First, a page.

Following the third debate between President Obama and his Republican opponent Mitt Romney, Ann Coulter a news “personality,” tweeted out, ““I highly approve of Romney’s decision to be kind and gentle to the retard”, referring to President Obama. Immediately and justifiably a large number of people began to call Coulter out for her offensive word choice, which upset people for two main reasons: 1) that she finds it okay to use such a demeaning term to the mentally disabled, and 2) that she would feel it is okay to speak about an elected president of the United States in such a manner. Coulter’s defense of her use of the ”R” word reveals her true colors. Read the rest of this entry →
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It has been well documented in the literature that individuals with ASD have impairments with what it called “theory of mind.” Basically, theory of mind refers to the ability to take the perspective of other people, or to see things from the point of view of someone else. Some refer to the difficulties with theory of mind in people with ASD as “mind blindness.” I find that to be quite a harsh description of individuals who have amazing minds and much to offer the world. I’m not going to discount the fact that many people with ASD do have difficulty understanding the perspective of other people. But what I am going to point out is this: so do a lot of people who don’t have autism. Let’s not deny that many people in this world spend the majority of their time thinking from their own perspective and have great difficulty seeing things from the perspective of others. It may be true that people with ASD have more difficulty with perspective taking than individuals without ASD, but they are not a rare species of humans who are the only people who have difficulty with theory of mind. Read the rest of this entry →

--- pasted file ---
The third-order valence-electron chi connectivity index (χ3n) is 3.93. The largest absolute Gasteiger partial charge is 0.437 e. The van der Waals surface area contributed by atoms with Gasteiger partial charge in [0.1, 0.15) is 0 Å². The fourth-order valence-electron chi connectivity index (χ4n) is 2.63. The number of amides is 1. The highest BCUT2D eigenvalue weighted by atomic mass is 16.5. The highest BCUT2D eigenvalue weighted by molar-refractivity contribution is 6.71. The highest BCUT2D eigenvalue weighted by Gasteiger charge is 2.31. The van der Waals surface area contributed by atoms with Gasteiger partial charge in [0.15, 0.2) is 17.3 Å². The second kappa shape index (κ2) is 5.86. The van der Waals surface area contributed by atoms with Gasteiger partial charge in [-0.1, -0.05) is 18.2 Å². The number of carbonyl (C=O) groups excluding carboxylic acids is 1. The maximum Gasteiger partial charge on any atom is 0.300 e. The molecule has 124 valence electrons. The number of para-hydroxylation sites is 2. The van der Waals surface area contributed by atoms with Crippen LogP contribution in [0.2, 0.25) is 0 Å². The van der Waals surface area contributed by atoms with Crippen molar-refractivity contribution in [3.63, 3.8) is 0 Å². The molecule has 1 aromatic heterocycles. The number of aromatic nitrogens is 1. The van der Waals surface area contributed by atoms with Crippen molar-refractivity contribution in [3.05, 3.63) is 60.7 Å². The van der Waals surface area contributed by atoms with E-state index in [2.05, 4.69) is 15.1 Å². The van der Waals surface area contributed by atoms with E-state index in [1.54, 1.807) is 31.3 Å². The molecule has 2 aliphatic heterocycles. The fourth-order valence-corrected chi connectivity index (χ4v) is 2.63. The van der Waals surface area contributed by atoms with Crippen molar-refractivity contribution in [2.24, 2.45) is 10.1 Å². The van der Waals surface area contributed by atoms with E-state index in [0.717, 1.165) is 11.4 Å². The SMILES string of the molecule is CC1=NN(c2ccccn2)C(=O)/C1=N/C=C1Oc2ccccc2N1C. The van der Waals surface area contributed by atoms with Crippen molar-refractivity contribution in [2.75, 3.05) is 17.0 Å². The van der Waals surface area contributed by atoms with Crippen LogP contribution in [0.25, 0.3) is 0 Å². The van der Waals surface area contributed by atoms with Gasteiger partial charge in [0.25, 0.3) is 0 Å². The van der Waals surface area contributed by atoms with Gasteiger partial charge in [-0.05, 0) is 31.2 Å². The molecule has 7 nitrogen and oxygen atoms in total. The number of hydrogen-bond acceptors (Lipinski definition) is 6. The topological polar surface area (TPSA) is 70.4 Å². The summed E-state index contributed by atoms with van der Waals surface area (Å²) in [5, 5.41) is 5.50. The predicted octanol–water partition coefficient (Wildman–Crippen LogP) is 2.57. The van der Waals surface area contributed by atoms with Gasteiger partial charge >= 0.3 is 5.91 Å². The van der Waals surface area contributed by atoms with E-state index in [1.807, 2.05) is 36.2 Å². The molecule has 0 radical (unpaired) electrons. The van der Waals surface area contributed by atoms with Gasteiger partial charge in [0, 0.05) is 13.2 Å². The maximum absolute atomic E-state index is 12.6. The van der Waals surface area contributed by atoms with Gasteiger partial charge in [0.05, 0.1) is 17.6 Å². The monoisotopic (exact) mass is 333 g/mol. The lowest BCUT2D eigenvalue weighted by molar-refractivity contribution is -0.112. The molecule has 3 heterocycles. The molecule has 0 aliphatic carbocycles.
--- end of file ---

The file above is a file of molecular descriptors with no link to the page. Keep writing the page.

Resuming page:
In October 2010, The Atlantic Published an article entitled, “Autism’s First Child.” This article chronicled the first documented case of Autism in medical literature dating back to 1943. However, this article was really more about the man, Donald Triplett, a 77-year-old Mississippian, and his enviable life. The author of the article, Caren Zucker, explains it best when she said:
We wanted readers to come away with a critical lesson — that in real and material ways, the quality of life achievable by a person with autism (or with any disability for that matter) depends significantly on how successfully and spontaneously any society recognizes the humanity of that person in its midst. In short, pity isn’t much help. But community is, when community implies connectedness, inclusiveness, caring, and, quite simply, good old-fashioned friendship. Read the rest of this entry →
Today my boy and I were skulking in a thrift store – hunting for treasures. It is one of our favourite pass-times: something we can do together, an adventure of sorts, and always there is the promise of finding something absolutely remarkable. For me that would be some lovely 1940′s kitsch, movie memorabilia, photos or art, or old miscellaneous collectible bits and pieces. For H the treasure could include old movies or electronics, retro pop culture stuff, anything Star Wars or Star Trek, or even a really cool hat. Read the rest of this entry →